All manner of sporty types tried their hand on this infernal machine, including cycling’s Mr Big, the Rightly Honourable Steven Norris, formerly a Tory MP, but now a professional transport lobbyist, supporting cyclists, motorcyclists, motorists, and any number of other ‘ists’, for a modest remuneration. Unlike the Lycra-clad types, Mr Norris proceeds to ride the Marin County Downhill Course at a nice steady A to B pace, as one might expect from a fellow with a reported loathing for bilious Lycra and daft cranium helmets. In any event, Mr Norris makes no secret of the fact that he finds exercise in other ways, and quite right too.
The image of Mr Norris plodding happily around Marin County was to have a certain symbolism, for at CYCLE 2002 the racing, countryside- decimating, and working-out types were to meet head- to-head with those for whom the bicycle is primarily a pleasant means of getting from A to B.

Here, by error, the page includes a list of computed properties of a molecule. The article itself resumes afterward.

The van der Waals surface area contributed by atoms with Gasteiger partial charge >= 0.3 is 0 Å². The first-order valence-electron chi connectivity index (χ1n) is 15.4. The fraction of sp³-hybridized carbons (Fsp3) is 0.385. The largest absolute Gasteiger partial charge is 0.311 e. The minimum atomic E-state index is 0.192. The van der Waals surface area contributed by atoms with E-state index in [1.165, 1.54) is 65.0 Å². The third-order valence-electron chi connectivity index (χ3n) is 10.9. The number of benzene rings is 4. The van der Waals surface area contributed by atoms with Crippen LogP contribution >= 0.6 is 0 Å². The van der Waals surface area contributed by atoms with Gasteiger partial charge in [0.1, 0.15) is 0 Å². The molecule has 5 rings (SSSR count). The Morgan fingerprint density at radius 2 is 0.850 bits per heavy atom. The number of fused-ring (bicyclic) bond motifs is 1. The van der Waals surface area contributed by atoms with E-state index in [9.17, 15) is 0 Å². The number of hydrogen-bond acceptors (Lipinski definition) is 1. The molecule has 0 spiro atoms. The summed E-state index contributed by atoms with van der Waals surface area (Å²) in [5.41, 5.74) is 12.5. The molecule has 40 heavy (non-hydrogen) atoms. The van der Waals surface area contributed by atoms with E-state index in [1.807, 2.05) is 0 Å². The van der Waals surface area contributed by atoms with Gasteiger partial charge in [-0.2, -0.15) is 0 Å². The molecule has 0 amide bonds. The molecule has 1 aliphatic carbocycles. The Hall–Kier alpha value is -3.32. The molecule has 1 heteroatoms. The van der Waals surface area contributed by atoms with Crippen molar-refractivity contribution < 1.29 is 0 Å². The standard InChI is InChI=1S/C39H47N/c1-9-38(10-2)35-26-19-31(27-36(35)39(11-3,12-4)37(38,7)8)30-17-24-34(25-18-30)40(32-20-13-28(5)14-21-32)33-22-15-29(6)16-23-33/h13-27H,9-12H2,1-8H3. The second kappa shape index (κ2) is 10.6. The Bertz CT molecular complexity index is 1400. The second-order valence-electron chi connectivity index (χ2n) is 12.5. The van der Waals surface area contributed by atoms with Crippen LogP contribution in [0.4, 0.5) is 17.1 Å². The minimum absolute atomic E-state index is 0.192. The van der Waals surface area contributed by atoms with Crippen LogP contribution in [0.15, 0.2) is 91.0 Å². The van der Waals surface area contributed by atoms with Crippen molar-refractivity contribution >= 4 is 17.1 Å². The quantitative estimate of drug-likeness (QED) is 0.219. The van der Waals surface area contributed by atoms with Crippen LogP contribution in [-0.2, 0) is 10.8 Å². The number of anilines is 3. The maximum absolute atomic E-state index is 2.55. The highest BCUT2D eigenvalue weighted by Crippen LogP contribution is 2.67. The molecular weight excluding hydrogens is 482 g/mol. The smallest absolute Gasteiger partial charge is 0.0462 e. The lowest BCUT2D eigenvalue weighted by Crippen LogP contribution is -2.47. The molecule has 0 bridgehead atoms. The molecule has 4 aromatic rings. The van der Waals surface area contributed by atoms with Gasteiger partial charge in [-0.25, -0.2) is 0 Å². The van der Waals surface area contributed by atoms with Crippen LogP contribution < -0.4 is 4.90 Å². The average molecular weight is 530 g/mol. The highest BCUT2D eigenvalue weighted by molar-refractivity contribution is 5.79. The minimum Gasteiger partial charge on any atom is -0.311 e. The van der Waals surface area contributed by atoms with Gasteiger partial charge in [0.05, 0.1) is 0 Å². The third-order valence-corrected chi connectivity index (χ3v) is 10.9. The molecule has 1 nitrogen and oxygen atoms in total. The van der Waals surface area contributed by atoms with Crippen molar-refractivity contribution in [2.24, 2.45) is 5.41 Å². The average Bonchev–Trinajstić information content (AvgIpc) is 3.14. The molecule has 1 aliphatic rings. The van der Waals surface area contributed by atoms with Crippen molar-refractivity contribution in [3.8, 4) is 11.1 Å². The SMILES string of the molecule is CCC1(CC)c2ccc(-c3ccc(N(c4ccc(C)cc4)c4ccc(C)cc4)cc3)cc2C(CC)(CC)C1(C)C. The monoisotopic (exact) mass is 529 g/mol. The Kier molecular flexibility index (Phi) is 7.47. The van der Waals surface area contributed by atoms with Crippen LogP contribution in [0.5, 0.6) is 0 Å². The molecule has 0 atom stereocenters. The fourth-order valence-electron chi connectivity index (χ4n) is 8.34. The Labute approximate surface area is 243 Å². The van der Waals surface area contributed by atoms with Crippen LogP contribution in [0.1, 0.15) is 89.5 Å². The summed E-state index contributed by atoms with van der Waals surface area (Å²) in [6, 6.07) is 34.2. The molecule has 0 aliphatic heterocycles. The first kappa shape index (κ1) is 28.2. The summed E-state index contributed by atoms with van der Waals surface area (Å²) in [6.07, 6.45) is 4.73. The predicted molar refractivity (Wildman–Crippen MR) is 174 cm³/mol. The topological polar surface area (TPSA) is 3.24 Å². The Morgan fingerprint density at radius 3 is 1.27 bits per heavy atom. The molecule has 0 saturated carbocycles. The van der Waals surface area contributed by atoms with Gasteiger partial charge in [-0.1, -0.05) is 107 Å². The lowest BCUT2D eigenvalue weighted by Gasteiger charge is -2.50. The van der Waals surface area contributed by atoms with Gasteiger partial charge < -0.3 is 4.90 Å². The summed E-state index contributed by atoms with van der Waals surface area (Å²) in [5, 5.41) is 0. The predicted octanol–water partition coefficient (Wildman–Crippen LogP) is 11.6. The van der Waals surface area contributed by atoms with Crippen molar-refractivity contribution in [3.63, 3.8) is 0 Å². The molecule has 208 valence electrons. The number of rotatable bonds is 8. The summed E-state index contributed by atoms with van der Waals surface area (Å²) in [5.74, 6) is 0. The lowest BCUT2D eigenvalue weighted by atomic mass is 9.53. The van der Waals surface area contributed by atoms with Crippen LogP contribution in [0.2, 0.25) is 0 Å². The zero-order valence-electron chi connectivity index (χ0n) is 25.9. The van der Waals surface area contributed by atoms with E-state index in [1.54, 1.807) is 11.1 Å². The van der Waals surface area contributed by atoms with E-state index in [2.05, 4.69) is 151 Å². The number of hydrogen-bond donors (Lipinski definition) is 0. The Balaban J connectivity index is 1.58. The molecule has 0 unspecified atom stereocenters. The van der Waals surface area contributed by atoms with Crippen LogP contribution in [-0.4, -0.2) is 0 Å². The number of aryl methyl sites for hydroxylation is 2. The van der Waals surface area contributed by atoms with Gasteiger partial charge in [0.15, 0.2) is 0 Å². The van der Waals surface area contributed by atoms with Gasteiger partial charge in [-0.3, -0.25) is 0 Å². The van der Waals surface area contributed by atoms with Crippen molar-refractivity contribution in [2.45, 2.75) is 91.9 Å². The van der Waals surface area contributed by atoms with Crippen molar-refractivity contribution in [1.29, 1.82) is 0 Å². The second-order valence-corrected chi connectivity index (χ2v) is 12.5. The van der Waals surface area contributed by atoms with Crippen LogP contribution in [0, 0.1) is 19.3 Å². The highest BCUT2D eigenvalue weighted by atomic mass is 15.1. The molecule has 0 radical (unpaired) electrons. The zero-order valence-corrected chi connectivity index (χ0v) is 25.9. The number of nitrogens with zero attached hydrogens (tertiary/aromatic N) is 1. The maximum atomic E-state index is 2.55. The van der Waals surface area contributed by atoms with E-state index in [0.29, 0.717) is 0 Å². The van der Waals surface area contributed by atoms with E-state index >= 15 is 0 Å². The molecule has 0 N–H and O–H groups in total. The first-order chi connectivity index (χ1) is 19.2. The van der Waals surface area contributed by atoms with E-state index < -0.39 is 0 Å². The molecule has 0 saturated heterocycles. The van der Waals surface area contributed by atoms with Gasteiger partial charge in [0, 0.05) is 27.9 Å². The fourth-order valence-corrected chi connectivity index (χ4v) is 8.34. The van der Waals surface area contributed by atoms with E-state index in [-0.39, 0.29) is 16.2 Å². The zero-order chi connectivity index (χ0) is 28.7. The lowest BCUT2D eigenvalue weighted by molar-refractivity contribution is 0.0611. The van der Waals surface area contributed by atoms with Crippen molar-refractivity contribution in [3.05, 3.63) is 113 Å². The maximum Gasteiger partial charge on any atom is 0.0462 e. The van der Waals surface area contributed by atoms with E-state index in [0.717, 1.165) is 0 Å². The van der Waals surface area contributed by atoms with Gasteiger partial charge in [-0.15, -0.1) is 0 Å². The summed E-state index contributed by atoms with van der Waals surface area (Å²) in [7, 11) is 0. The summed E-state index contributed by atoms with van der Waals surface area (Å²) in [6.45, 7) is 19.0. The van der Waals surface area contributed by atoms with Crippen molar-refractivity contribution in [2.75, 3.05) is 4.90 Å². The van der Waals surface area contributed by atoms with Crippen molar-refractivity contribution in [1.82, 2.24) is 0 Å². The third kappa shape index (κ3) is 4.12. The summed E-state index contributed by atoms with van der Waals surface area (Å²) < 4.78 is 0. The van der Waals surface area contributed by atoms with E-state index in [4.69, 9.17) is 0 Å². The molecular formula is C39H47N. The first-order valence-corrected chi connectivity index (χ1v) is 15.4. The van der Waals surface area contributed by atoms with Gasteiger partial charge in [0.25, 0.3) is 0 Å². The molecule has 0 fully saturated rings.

Folding bikes had taken up a classic defensive position, thanks largely to a strong showing from Brompton on the right flank and newcomer Airframe to the left.Weaker brands, such as the overweight Gekko and ‘What’s your perfect size?’ Handybike occupied the middle ground.
Incidentally, whatever your perfect size might be, those six-inch wheels have proved less than ideal for the Handybike, which is to be redesigned around more conventional rubber. As one suspected all along, size really does matter, at least where wheels are concerned.
Mind you, the Handybike is a relatively practical machine against the monstrous Gekko tandem, which proved so complex no-one seemed willing or able to fold it. At the other end of the scale, one has serious doubts whether two persons would be able to ride the bike either.